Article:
Give me a break this is the blatant anti-Christ anti Christian bigotry, plain and simple. IT WAS NOT NECESSARY TO MAKE CHRISTIANS IDIOTS, BUT THAT’s Hollywood. It is OK to bash Christians and mock them… Yep fair game. There is no consequences (no suicide bombs or violent protest). OH NO… don’t you dare criticizes a minority, blacks, gays or muslims no matter how F’ed up the crap is in their culture and “religion”… AND THE GAY CRAP… Yea the kid is gay, fine, but we did not need to see him cuddling with his BLACK LOVER… The movie needed to emphasize the gay kid ran away with his BLACK LOVER for some reason. OH BLACK? WTF?

    Moral of the story being slutty, dressing slutty, passing off false rumors, lying is OK! ALSO sex with teachers is OK as long as there are no STD’s involved? This movie was really all about what, not having morals or standards? YES PEOPLE SHALL JUDGE YOU BY YOUR MORAL CHARACTER AND ACTIONS. Deal with it. More important IMHO you will be judge by God. There are consequences to your actions her and now, and we do have an eternal soul.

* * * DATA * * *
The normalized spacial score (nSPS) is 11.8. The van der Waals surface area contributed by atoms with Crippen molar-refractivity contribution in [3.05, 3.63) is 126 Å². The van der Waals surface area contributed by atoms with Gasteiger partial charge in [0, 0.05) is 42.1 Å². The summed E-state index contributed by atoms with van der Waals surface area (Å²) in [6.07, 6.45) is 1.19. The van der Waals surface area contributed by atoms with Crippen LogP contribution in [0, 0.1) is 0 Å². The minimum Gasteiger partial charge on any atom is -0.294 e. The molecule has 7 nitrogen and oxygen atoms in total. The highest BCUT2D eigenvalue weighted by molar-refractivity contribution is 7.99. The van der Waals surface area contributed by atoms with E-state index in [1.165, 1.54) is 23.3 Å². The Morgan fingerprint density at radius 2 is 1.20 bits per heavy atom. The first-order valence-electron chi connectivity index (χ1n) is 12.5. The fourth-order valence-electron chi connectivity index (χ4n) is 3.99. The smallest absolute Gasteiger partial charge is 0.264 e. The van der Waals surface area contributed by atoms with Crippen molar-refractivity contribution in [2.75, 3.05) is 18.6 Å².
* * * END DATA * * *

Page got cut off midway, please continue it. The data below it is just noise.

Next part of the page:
10. From the CBN review: “there isn’t one redeeming “Christian” character”. Just like real life …

  11. It’s funny because the debate of course is in reference to this particular movie. But this particular movie is just one example, and just a drop in the bucket. I was just “Googling” “Christian Bashing Movies” and found this site. If you don’t think this particular movie crosses the line, fine, there are too many other examples that do. I just finished watching Paul. Another piece of Christian Bashing rubbish. The list could go on and on. It would be almost impossible to argue that the scale of anti-Christian rhetoric has escalated in general pop culture in the last 10 to 20 years, and so on. As usual at the end of the day the responsibility rests with real believers to unite and organize and “be heard” equally along with all the Hollywood bigots! -Peace